1. Plug your leaks

a leaky pipe to represent plugging leaks when winning work as an accountantIt can be tempting to dive straight into winning work when focusing on business development, but the most valuable first step is actually to do a thorough internal assessment to identify and ‘plug’ any leaks. These leaks can take various forms, such as digital presence, operational processes, client communication strategies, and service delivery.

  • Operational efficiency: Review your internal processes for any outdated or cumbersome procedures that might be slowing down your team. This could include manual data entry, repetitive tasks that could be automated, or convoluted approval processes.
  • Client communication: Examine how you communicate with your clients. Are there consistent touchpoints? Do clients have a clear understanding of the services you provide and the value they receive? Regular, transparent communication can enhance client relationships, leading to higher satisfaction and retention rates.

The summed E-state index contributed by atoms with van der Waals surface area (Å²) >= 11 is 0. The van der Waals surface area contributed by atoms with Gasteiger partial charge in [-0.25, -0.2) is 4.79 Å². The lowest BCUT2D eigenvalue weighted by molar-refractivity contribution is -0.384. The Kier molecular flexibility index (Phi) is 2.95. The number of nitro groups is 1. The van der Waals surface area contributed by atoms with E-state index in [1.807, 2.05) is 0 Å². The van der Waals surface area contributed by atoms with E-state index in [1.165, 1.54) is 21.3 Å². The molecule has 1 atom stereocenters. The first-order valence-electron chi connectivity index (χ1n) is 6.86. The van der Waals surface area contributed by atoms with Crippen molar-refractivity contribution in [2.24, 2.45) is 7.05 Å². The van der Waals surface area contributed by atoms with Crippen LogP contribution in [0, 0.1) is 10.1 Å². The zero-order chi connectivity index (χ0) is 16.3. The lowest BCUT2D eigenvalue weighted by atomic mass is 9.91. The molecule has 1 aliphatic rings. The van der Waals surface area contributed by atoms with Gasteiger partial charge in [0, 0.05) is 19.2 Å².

• Service delivery: Assess the quality and range of your services. Are there additional needs your clients have that you’re not currently meeting? Could you offer more specialised services that could set you apart from competitors?
  • Digital infrastructure: Beyond the website, consider other digital tools and platforms you use. This includes your social media presence, online appointment booking systems, client portals for document sharing, and your overall online footprint. Each digital touchpoint should offer a seamless, user-friendly experience that reinforces your brand’s values and professionalism.